To maximize compartmentation benefits, in one embodiment it is generally advantageous if system 100 provides that the user data is organized into volumes and a single placement policy applies to all user symbols in the volume. In one example, it may sometimes be necessary or desirable for different user symbols in the same volume to be associated with different placement policies. This example may be described as associating the volume as a whole with a combined placement policy, which is a combination of the multiplicity of policies that apply to its different symbols. The combined placement policy permits all placements permitted by any of the multiplicity of policies. Combining policies in this way generally reduces the strength of compartmentation, as compared with applying only one of the original policies. The reduction is less if there are relatively few policies combined. Different system criteria may, however, dictate the requirement to accept reduced strength of compartmentation (e.g., latency, storage costs, performance, etc.).

A volume is an identified logical container for a subset of user symbols stored and retrieved by the system 100. In some embodiments, system 100 provides the protocols for performing operations of storing and retrieving user data include communicating the identifier for each user symbol being operated on. In one example, a volume may comprise a small computer system interface (SCSI) logical unit, a file, a directory in a file system, a file system, a count key data (CKD) volume, a SCSI storage object, or any other logical data container. In one embodiment, the identity of a volume for a symbol is inferred from identifiers or properties of the symbols being operated on. In one example, a volume may be a collection of extents or address ranges within a file, within a SCSI logical unit, within a SCSI storage object, a storage pool used to hold data selected by classification rules on the content, etc.

In one embodiment, in order to maximize benefits of compartmentation, it is advantageous if a volume has the property of being useful in isolation. In one example, this means that there is substantial value gained if no user data is lost from the volume even in a circumstance when data has been lost from other volumes, and a substantial part of that value would be lost if data were lost from the volume. In one implementation, system 100 may provide for storing a plurality of file systems in a system, such as a data center. Loss of a small part of the data from a first file system may render that file system useless or substantially reduce the value of any data in that file system that is not lost, but the value of a second file system may be unaffected by the loss of any or all data from the first file system. When every symbol in a volume is associated with the same first placement policy, then there are potential circumstances of data loss which cause data loss in a second placement policy, but not in the first placement policy. In such circumstances, the volume experiences no data loss and the benefits of using the volume are not lost.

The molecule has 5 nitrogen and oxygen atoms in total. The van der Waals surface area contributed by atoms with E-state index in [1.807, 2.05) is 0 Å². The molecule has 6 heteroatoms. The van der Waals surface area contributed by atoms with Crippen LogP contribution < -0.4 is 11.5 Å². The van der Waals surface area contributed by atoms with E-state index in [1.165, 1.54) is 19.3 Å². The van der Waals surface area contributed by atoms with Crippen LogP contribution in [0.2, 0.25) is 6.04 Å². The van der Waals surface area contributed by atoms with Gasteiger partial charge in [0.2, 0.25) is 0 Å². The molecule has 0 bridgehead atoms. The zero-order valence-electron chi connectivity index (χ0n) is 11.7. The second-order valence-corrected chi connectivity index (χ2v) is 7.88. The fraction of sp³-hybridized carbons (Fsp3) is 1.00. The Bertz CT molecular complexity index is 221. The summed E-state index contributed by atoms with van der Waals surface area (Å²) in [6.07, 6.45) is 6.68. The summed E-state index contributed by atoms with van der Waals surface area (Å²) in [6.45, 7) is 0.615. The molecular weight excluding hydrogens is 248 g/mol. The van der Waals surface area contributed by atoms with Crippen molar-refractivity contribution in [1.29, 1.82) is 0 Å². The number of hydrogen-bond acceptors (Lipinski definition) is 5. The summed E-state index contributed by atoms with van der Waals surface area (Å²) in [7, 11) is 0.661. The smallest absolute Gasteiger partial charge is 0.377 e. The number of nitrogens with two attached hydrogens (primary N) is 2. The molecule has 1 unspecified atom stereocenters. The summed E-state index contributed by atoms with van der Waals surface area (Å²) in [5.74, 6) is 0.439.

In another example, two volumes may be useful separately to achieve substantially similar ends, such as one volume may be a backup for the other volume. In one example, one volume may contain database tables and the other volume may contain the log from which the tables could be rebuilt. Although losing one volume may be harmful, the harm of losing one volume but not the other is less than the harm of losing both volumes. In one embodiment, there is considerable benefit in storing the volumes in separate logical compartments that are data loss independent.

In one embodiment, when user symbols are to be stored, user system 100 provides that the symbols associated with the same placement policy are collected in a stripe. A stripe may contain one user symbol or more than one user symbol. The protection policy contained in the placement policy determines how many different physical storage containers must be used to store the storage symbols used by the coding scheme to represent the data of the stripe. The placement policy determines which subsets of physical storage containers are permitted to be used to store the storage symbols. In one example, for a given placement policy, some combinations of physical storage containers are disallowed for use. In this example, the disallowance is a necessary condition for the placement policies to have the property of data loss independence.